MK Amichai Chikli (Yamina) believes that Bedouin criminals receive lenient sentences because judges are biased and because they feel threatened by the Bedouin sector.
"The main reason for the mitigation of punishment is not related to the issue of threats," MK Chikli began, "but to a progressive paradigm that divides the world into the privileged and the underprivileged, and there is an automatic desire to go with the underprivileged."
But he said the fear judges have also plays a factor in the refusal to mete out the same harsh sentences members of other communities would receive for the same crimes. "We saw an example in the Be'er Sheva district where a judge released people who were involved in throwing stones and blocking roads. He released them for several reason, saying that the area had calmed down and there is no reason to detain them. But the same judge is a Bedouin whose vehicle was set on fire by criminal organizations. It can't be ignored that if he rules against any clan, it could go after him."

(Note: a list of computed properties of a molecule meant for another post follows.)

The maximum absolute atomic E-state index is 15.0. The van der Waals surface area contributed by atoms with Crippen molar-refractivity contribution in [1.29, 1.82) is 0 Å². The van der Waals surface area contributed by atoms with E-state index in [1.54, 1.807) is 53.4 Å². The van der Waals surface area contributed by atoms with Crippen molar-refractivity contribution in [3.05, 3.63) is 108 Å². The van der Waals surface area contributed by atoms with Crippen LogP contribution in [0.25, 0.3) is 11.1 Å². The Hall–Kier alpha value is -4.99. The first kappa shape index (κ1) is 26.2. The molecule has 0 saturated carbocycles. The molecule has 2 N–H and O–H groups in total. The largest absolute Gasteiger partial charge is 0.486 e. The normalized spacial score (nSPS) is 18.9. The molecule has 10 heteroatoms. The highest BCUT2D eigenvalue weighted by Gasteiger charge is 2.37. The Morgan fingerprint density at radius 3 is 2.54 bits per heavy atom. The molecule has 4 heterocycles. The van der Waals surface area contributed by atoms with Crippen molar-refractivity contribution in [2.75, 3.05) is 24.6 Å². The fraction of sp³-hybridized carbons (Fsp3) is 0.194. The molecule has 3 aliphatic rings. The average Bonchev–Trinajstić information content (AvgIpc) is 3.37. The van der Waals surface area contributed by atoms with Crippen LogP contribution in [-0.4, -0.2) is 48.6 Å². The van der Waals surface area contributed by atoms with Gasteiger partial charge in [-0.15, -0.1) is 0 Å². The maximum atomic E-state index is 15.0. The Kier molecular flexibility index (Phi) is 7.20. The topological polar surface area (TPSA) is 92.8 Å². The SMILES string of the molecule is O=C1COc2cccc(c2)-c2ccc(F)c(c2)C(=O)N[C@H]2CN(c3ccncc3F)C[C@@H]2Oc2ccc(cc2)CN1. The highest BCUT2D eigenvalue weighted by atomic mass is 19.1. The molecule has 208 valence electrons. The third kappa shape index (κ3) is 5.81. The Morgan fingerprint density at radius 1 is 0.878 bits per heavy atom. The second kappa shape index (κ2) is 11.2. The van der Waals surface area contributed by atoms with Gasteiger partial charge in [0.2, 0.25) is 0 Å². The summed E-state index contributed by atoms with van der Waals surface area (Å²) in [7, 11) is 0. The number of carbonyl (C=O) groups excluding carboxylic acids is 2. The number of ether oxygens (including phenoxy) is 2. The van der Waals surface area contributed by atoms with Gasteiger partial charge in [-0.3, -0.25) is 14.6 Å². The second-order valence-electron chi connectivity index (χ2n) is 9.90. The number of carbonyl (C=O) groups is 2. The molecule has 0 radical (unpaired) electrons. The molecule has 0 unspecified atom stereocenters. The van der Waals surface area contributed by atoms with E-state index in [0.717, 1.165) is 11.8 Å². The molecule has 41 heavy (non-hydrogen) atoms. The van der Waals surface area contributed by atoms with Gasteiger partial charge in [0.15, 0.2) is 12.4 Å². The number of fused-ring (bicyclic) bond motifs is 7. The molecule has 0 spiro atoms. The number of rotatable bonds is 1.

Chikli recounted conversations he had with municipal leaders in the south on his tours of the area and from these conversations it appears that there are indeed judges who fear for their lives after their homes were attacked by gunmen.
According to Chikli, the solution to this reality is to pass a minimum sentence for a series of offenses, as doing so will remove the incentive to target judges who legally cannot impose a lighter sentence even if they wanted to. "A judge will be able to make stricter, but not more lenient," he said, noting a bill that would proscribe for offenses of unlawful possession of a weapon a penalty of at least one year in prison. Today those accused of such offenses receive sentences of community service or probation.
"A man who threw stones, blocked roads, sabotaged power poles, knocked them down and blocked roads with them should not be released," he said.